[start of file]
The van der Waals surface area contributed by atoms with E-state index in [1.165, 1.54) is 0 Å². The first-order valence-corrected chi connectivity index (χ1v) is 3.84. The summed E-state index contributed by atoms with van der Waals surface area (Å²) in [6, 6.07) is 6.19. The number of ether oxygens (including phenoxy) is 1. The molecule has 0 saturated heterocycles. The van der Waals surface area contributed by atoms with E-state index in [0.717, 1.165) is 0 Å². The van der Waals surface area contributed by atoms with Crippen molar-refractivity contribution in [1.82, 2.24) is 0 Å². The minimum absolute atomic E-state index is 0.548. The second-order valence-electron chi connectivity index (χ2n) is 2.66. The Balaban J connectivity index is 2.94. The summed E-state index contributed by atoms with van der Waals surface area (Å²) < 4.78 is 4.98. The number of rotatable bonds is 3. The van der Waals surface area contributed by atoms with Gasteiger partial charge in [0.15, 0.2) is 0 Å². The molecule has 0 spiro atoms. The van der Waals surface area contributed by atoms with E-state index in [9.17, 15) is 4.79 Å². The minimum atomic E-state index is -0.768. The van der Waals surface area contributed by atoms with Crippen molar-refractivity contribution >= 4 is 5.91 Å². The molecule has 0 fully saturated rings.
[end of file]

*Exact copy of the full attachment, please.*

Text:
The van der Waals surface area contributed by atoms with E-state index in [1.165, 1.54) is 0 Å². The first-order valence-corrected chi connectivity index (χ1v) is 3.84. The summed E-state index contributed by atoms with van der Waals surface area (Å²) in [6, 6.07) is 6.19. The number of ether oxygens (including phenoxy) is 1. The molecule has 0 saturated heterocycles. The van der Waals surface area contributed by atoms with E-state index in [0.717, 1.165) is 0 Å². The van der Waals surface area contributed by atoms with Crippen molar-refractivity contribution in [1.82, 2.24) is 0 Å². The minimum absolute atomic E-state index is 0.548. The second-order valence-electron chi connectivity index (χ2n) is 2.66. The Balaban J connectivity index is 2.94. The summed E-state index contributed by atoms with van der Waals surface area (Å²) < 4.78 is 4.98. The number of rotatable bonds is 3. The van der Waals surface area contributed by atoms with Gasteiger partial charge in [0.15, 0.2) is 0 Å². The molecule has 0 spiro atoms. The van der Waals surface area contributed by atoms with E-state index in [9.17, 15) is 4.79 Å². The minimum atomic E-state index is -0.768. The van der Waals surface area contributed by atoms with Crippen molar-refractivity contribution >= 4 is 5.91 Å². The molecule has 0 fully saturated rings.